that idea bored me, I knew it would bore my classmates. She had some neat old photos, but I didn’t know who any of the people were. Also, I could sense that showing and telling about long dead relatives wasn’t the way to go. Maybe I could convince my mom to let me get a pet that came in a box. Like a mouse, guinea pig, or turtle. These were always a big hit at Show and Tell. I’d have to see if the pet-in-a-box was returnable, like shirts that didn’t fit. I didn’t really want to keep a pet-in-a-box. First, it didn’t seem fair to the animal. Second, I wasn’t wild about smells and messes of any kind. This I knew from having a little brother. And lastly, if I forgot to feed it and the pet died, I wouldn’t be able to live with the guilt. I’d been learning about guilt at my catechism class at our Catholic church. Guilt could kill you, so scratch the pet-in-a-box. The night before Show and Tell, in desperation I turned to my mom. “I need something for Show and Tell tomorrow.” She offered a big sigh. “Why did you wait until the last minute?” 6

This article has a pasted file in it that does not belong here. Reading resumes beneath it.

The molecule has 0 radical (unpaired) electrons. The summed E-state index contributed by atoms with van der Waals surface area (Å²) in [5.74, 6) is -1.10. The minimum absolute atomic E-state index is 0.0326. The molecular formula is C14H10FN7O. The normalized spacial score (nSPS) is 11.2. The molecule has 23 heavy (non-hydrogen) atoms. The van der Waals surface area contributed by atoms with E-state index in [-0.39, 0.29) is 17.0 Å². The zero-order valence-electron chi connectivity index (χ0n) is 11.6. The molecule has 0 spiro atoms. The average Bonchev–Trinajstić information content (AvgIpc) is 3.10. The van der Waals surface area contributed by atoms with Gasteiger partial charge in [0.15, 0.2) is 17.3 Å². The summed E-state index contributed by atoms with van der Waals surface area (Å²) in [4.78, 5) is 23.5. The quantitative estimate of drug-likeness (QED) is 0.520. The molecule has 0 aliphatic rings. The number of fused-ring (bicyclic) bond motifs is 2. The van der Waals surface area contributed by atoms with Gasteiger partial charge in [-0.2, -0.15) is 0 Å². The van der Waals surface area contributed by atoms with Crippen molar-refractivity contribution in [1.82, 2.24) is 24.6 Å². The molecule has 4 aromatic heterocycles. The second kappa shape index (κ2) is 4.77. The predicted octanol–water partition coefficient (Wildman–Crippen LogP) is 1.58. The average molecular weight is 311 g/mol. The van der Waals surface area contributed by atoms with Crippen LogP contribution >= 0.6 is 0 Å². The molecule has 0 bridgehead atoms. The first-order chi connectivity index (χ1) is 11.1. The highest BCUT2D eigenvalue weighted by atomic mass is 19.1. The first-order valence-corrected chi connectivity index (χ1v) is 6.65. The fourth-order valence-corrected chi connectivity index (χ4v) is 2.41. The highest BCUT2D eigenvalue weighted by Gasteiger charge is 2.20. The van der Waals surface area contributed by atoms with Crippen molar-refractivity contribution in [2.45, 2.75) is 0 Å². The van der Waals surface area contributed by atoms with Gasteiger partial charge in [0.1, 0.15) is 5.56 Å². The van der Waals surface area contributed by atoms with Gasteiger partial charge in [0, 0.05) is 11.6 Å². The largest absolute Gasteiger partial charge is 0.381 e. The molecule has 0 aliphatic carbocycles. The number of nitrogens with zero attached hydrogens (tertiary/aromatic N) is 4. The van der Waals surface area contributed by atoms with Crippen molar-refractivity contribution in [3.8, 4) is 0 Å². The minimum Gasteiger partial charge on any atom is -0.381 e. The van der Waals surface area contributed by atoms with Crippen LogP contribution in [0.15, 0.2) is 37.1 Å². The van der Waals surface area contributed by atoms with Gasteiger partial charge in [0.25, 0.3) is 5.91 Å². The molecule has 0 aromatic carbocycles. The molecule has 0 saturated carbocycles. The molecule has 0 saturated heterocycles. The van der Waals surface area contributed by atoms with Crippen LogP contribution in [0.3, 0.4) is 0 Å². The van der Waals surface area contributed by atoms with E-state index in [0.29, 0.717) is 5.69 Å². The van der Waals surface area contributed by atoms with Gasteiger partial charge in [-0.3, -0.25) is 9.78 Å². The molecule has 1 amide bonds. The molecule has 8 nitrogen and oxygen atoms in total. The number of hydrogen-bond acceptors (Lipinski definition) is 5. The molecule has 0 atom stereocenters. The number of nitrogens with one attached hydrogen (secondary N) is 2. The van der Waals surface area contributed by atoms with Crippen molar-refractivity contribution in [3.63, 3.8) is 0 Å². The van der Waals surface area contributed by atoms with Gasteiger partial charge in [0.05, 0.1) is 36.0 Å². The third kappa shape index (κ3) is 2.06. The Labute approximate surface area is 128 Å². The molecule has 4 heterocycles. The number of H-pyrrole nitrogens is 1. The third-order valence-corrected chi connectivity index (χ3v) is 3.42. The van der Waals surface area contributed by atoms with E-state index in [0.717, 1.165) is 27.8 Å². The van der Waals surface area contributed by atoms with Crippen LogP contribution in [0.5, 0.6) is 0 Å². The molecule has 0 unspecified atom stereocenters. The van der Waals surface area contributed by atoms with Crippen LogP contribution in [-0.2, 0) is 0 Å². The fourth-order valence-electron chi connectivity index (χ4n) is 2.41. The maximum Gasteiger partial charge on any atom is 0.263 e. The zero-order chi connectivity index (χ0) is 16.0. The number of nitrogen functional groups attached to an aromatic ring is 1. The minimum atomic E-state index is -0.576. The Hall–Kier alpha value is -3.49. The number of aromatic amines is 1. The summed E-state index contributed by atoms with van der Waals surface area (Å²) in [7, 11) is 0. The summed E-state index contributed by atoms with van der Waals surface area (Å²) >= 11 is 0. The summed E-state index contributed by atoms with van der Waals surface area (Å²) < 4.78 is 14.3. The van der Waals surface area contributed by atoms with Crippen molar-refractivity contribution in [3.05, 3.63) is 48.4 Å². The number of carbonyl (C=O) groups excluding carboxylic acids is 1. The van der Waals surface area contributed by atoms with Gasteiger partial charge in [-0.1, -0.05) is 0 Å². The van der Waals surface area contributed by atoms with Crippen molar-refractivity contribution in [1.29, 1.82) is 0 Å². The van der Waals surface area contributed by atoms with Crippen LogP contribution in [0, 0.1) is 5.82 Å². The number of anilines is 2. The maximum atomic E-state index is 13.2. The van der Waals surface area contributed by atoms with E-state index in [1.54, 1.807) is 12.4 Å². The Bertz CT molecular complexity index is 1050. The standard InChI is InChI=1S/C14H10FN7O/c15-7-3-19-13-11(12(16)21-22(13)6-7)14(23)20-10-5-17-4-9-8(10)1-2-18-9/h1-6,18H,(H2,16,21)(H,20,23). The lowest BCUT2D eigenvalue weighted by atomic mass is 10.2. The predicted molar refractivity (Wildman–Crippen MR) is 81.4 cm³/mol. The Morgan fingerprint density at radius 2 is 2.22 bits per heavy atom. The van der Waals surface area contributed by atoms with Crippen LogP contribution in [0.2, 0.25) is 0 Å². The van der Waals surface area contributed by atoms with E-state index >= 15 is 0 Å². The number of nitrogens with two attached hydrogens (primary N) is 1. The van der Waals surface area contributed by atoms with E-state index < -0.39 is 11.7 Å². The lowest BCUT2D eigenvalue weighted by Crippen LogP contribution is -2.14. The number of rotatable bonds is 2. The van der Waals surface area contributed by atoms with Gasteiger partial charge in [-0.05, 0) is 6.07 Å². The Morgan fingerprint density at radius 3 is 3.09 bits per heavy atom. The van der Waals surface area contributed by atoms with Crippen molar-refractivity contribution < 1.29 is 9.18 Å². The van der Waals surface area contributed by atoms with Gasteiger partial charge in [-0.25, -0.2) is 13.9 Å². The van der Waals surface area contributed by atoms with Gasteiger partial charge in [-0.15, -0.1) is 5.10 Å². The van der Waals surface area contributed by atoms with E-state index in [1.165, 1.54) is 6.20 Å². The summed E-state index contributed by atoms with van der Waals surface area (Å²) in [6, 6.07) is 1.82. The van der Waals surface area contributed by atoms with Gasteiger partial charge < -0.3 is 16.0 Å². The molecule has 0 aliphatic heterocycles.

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I shrugged. Why go into detail about the fact it was the only thing I’d thought about for every minute since the teacher gave the assignment a week ago? My mom suggested, “How about something you made, like your Snoopy pictures?” I didn’t want to get into it with her about the worldly seven-year-olds at my new school. “Don’t we have anything more interesting I could bring?” She thought a minute, and then rummaged around in her box of old photos. She wasn’t going to rescue me and now it was too late to fake illness. I should have gone for a sick day. Planted the idea of not feeling well at bedtime and faked a full-on illness in the morning, but now she’d be on to me because of the Show and Tell thing. She handed me a small metal hook with a handle. It looked like a crochet hook, but smaller, and the metal was so old it was pitch black. My mom said, “It’s a button hook.”